Work Isn't Just About Money

My friend is on a courageous quest to find a career that is in alignment with his heart. Talking with a group of friends, he told us the careers he’s narrowed his search to. It’s an inspiring list that feels right for who he is. One of the more cautious of the group commented, “but those don’t pay that well.” I felt knocked back on my heels a bit. Only after a day of contemplation have I been able to verbalize my feelings.

There is income beyond Greenbacks. There are measures beyond coin. What's the cost of staying in a job/career/position that doesn't feed your soul – and may even eat away at it? Every $2 working a job that doesn't make your heart sing (when you're a person who needs to hear your heart singing) could be worth the same or less than every $1 in a job that does make your heart sing.

Maybe you’ve heard Andre Agassi speak about his book and his drug issues. People seem to be incredulous that he resorted to drugs to quell a depression he didn't understand. They say "how could someone who's on the top of his game, famous by anyone's standards and with more than enough money to have whatever he wants be depressed?" Andre's answer is that depression doesn't discriminate. It has nothing to do with how much you make or how famous you are. When it comes, it comes. And his depression came to him when he was feeling stuck in a life that wasn't his.

How does that relate? I think you probably get it, but in case I'm way too far out on a limb: making more money isn't the answer to one’s soul's calling. If amassing wealth regardless of the means (assuming ethics and moral behavior is engaged) feels like your calling, then the constant upward trajectory may be the right path. That’s fine.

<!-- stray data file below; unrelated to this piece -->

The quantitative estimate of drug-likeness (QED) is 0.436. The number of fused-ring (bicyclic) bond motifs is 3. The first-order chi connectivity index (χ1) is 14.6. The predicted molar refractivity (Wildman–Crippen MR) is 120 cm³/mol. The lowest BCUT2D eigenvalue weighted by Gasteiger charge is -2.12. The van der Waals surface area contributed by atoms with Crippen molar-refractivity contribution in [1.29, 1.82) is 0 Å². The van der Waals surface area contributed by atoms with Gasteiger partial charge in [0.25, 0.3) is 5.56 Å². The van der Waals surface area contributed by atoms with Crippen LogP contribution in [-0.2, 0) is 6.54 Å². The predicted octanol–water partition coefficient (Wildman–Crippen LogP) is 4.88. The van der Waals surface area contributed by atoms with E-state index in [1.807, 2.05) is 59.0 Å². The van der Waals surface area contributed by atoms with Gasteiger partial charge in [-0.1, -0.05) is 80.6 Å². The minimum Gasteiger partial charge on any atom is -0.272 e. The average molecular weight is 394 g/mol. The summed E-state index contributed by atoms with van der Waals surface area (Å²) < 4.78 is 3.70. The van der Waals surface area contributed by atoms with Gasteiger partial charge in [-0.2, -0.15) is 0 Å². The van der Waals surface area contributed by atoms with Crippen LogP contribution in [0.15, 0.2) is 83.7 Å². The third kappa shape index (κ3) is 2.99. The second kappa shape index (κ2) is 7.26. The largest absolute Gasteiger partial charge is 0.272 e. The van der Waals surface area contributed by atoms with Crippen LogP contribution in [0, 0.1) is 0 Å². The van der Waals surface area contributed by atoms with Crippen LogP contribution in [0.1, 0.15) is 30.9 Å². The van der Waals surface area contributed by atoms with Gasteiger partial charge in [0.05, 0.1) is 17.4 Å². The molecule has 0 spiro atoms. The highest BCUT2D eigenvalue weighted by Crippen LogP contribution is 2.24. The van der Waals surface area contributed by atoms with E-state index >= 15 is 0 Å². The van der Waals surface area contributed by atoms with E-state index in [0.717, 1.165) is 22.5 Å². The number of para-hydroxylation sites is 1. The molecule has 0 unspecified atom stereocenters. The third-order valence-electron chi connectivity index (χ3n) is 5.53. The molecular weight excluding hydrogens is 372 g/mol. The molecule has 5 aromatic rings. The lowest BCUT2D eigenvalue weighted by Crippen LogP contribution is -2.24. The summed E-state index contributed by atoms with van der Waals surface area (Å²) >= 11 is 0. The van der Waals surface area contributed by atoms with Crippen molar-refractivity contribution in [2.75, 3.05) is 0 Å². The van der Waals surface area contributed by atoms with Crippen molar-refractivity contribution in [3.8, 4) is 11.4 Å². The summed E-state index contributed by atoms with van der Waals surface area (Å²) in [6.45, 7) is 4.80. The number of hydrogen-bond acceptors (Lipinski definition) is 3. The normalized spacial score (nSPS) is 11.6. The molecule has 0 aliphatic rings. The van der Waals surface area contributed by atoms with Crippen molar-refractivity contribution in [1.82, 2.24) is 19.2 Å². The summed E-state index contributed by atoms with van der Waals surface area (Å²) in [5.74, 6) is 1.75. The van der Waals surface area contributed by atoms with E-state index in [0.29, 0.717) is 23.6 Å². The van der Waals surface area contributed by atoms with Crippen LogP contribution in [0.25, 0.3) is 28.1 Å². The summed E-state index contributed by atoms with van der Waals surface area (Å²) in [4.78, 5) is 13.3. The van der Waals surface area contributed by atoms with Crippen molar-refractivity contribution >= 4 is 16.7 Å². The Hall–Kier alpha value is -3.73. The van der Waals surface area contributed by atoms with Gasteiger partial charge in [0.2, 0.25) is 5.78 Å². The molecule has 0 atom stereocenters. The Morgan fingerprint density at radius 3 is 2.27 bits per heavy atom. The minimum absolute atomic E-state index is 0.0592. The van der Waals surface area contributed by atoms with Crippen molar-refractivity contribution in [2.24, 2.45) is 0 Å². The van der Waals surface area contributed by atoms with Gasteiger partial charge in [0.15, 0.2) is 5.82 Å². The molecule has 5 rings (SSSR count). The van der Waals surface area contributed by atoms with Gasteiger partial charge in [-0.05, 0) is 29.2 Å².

As for my friend, he craves something different. Other people look at him and may see good balance in his life. They may see a loving wife and beautiful healthy children. They may see a good job that pays well and that his company loves him. They may even see that in a state that is experiencing over 10% unemployment he has a job. "What more do you want?" they may ask.

My wish for him is that he won’t let all the people who don't “get it“ get to him, that he won’t let them pollute his mind with those pictures of what we've been brainwashed to believe success is – the fat wallet, the big house, the fancy cars, the extravagant vacations. His measure of success might be quite different.

By the way, I’m not so naive to believe that if you find ”it“ that it will be sunshine and roses every minute of the job. All jobs come with annoyances, pain and failures. Even so, there’s just a difference of work that is aligned with your heart and simply going through the motions.

Trust yourself. Dare to be you.